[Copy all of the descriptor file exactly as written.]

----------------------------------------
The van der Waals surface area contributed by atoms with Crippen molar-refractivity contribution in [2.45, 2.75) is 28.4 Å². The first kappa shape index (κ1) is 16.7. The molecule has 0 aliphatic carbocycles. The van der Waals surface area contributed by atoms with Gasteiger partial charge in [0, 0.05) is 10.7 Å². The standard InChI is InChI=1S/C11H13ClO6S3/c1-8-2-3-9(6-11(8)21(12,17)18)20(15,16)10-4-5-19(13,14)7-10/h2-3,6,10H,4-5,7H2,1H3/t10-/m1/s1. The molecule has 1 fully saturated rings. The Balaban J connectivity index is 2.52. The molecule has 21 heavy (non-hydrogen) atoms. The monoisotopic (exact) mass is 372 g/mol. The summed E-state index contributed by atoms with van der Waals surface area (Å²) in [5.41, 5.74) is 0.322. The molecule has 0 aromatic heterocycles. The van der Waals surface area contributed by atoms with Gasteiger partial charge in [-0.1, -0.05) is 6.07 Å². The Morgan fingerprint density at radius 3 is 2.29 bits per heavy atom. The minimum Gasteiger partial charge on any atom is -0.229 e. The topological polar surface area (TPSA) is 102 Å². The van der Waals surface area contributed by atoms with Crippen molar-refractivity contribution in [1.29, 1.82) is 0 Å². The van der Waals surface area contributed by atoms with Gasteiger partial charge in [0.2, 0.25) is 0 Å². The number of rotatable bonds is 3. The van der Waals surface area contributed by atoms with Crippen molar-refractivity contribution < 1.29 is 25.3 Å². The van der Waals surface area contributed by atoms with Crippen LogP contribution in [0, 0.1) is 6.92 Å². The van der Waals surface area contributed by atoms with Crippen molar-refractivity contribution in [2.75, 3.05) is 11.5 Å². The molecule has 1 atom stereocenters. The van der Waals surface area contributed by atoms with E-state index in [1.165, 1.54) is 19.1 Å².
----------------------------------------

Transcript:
The van der Waals surface area contributed by atoms with Crippen molar-refractivity contribution in [2.45, 2.75) is 28.4 Å². The first kappa shape index (κ1) is 16.7. The molecule has 0 aliphatic carbocycles. The van der Waals surface area contributed by atoms with Gasteiger partial charge in [0, 0.05) is 10.7 Å². The standard InChI is InChI=1S/C11H13ClO6S3/c1-8-2-3-9(6-11(8)21(12,17)18)20(15,16)10-4-5-19(13,14)7-10/h2-3,6,10H,4-5,7H2,1H3/t10-/m1/s1. The molecule has 1 fully saturated rings. The Balaban J connectivity index is 2.52. The molecule has 21 heavy (non-hydrogen) atoms. The monoisotopic (exact) mass is 372 g/mol. The summed E-state index contributed by atoms with van der Waals surface area (Å²) in [5.41, 5.74) is 0.322. The molecule has 0 aromatic heterocycles. The van der Waals surface area contributed by atoms with Gasteiger partial charge in [-0.1, -0.05) is 6.07 Å². The Morgan fingerprint density at radius 3 is 2.29 bits per heavy atom. The minimum Gasteiger partial charge on any atom is -0.229 e. The topological polar surface area (TPSA) is 102 Å². The van der Waals surface area contributed by atoms with Crippen molar-refractivity contribution in [1.29, 1.82) is 0 Å². The van der Waals surface area contributed by atoms with Gasteiger partial charge in [0.2, 0.25) is 0 Å². The number of rotatable bonds is 3. The van der Waals surface area contributed by atoms with Crippen molar-refractivity contribution < 1.29 is 25.3 Å². The van der Waals surface area contributed by atoms with Crippen LogP contribution in [0, 0.1) is 6.92 Å². The van der Waals surface area contributed by atoms with Crippen molar-refractivity contribution in [2.75, 3.05) is 11.5 Å². The molecule has 1 atom stereocenters. The van der Waals surface area contributed by atoms with E-state index in [1.165, 1.54) is 19.1 Å².